In a big win for Democrats, the Senate’s passage of the Inflation Adjustment Act brings the bill to the House, where the bill is expected to pass. If all goes according to plan, the legislation could be before President Biden to sign off in as little as a few weeks.
For the auto industry, an important piece of legislation is the expansion of the $7,500 federal tax credit for EVs (electric vehicles), in which the cap on automakers to qualify for the credit — which is currently of 200,000 vehicles – will be abolished.
While this sounds like good news for automakers, several requirements have now been introduced whereby automakers claim that 70% of electric vehicles and plug-in hybrid vehicles (plug-in hybrid EVs) will not qualify for the credit.
“There are 72 models of electric vehicles currently available for purchase in the United States, including battery electric, plug-in hybrid and fuel cell electric vehicles,” said John Bozella, CEO of the company. Automotive Innovation Alliance, a trade group that counts General Motors, Toyota and Ford as members in a statement. “Seventy percent of these electric vehicles would immediately become ineligible when the bill passes and none would qualify for full credit when additional supply requirements come into effect. Zero.”
Here are the main requirements that will change and make EV tax credits more restrictive:
Country of final assembly must be the United States
MSRP must be under $55,000 for cars and under $80,000 for trucks and SUVs
Supply of battery materials must come from the United States or free trade partners, with a phased introduction from 2024
The latest component of the battery supply, which will arrive in less than two years, means that no electric vehicles will qualify for the credit, according to Bozella. Note that these are only requirements from the car manufacturer’s side; the bill adds consumer income requirements that will make many high-income Americans and co-filers ineligible for tax breaks.
The Automotive Alliance for Innovation lists all zero-emission electric and plug-in hybrid vehicles for sale in America hereon with a map and a list electric vehicle and battery manufacturers in America.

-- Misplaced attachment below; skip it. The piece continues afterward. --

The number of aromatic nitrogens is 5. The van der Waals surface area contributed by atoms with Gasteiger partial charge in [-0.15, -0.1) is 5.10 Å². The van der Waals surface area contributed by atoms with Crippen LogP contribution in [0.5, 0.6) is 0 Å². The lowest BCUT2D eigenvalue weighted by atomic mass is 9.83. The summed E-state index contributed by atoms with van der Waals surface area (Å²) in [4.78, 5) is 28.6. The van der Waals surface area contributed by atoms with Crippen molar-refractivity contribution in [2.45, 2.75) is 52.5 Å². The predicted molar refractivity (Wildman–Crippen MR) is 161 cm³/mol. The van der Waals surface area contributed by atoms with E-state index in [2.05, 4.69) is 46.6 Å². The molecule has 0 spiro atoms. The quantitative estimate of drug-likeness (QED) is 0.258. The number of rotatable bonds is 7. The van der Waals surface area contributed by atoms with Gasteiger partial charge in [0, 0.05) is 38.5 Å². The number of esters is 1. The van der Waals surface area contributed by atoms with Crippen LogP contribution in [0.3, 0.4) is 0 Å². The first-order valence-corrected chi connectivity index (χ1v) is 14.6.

Along with this information and quarterly sales reports, Yahoo Finance checked how the following cars, America’s Top 5 Selling EVs and PHEVs, will perform under the new rules.
Tesla Model 3 and Model Y
U.S.-made Model 3 sedans and Model Y SUVs, America’s best-selling electric vehicles, would be eligible for the tax credit after they pass, a boost for the brand as Tesla is currently in the process of phasing out the tax credit gradually. (Note: Tesla does not split sales between Model 3 and Model Y, but registration data is used as an approximation.)
However, only the lowest version Model 3 rear wheel drive qualifies (MSRP $46,990). Regarding the Y-modelboth trims are eligible (Long Range – $65,990; Performance – $69,990) assuming the government classifies the Model Y as an SUV.
Ford Mustang Mach-E
In the second quarter of sales of electric vehicles and plug-in hybrid vehicles, the Ford Mustang Mach-E, with 10,941 units sold. With a starting MSRP of $43,895, the base Mach-E could be considered a car or SUV, but the Mach-E is assembled in Mexico and therefore would not qualify for the tax credit. This is a significant downside for Ford as the current tax credit has undoubtedly boosted sales of it over its most direct competitor, the Tesla Model Y.
Jeep Wrangler 4xE
The first plug-in hybrid on the list, the Wrangler 4xE, sold 10,861 units last quarter. Since it’s more likely to be categorized as an SUV and with a starting MSRP of $54,595, it would qualify for the tax break, since the Wrangler is manufactured at Jeep’s Toledo, IA plant. Ohio.
Hyundai IONIQ 5 and Kia EV6
The first non-American brand on the list, all-electric Hyundai IONIQ 5which sold 7,448 units in the second quarter, and its sister brand Kia’s EV6 EV sold 7,287 cars. Although the Korean automaker builds cars in the United States at a plant in Alabama, the IONIQ 5 and Kia EV 6 are built in South Korea and therefore would not qualify for the tax credit. It’s a blow for Hyundai as the IONIQ 5 and EV6 have been praised by critics and start at a very competitive price of $39,950 and $33,900 respectively, although relatively cheap MSRPs can still be both options. viable for many Americans despite the loss of credit.
Chevrolet Bolt EV and EUV
GM’s only entry on the list, the Chevrolet Bolt EV and Bolt EUV, sold 6,945 units last quarter. With a starting price of $25,600, it’s the lowest-priced pure electric vehicle on the market, and with final assembly taking place at GM’s Orion plant in Michigan, the Bolt will continue to qualify for the federal tax credit.
Audi e-tron, Lucide, Polestart P2
Note that popular and sought after models like the Audi e-tron (country of assembly), Lucid Air (price), Polestar P2 (country of assembly) and Porsche Taycan (price and country of assembly) currently qualify for the federal tax credit, will not be if the bill is enacted.
All is not lost for manufacturers though, as the incentives may not be so important anymore.
“By the time automakers can take full credit for the law, the market will be ready to accept electric vehicles and incentives will no longer be needed,” said Sam Fiorani, vice president of Global Vehicle Forecasting at AutoForecast. Solutions in a release. Yahoo funds. “With or without incentives, the price to the buyer will not change substantially. Incentives like these support the price and provide additional profit to the manufacturer.”
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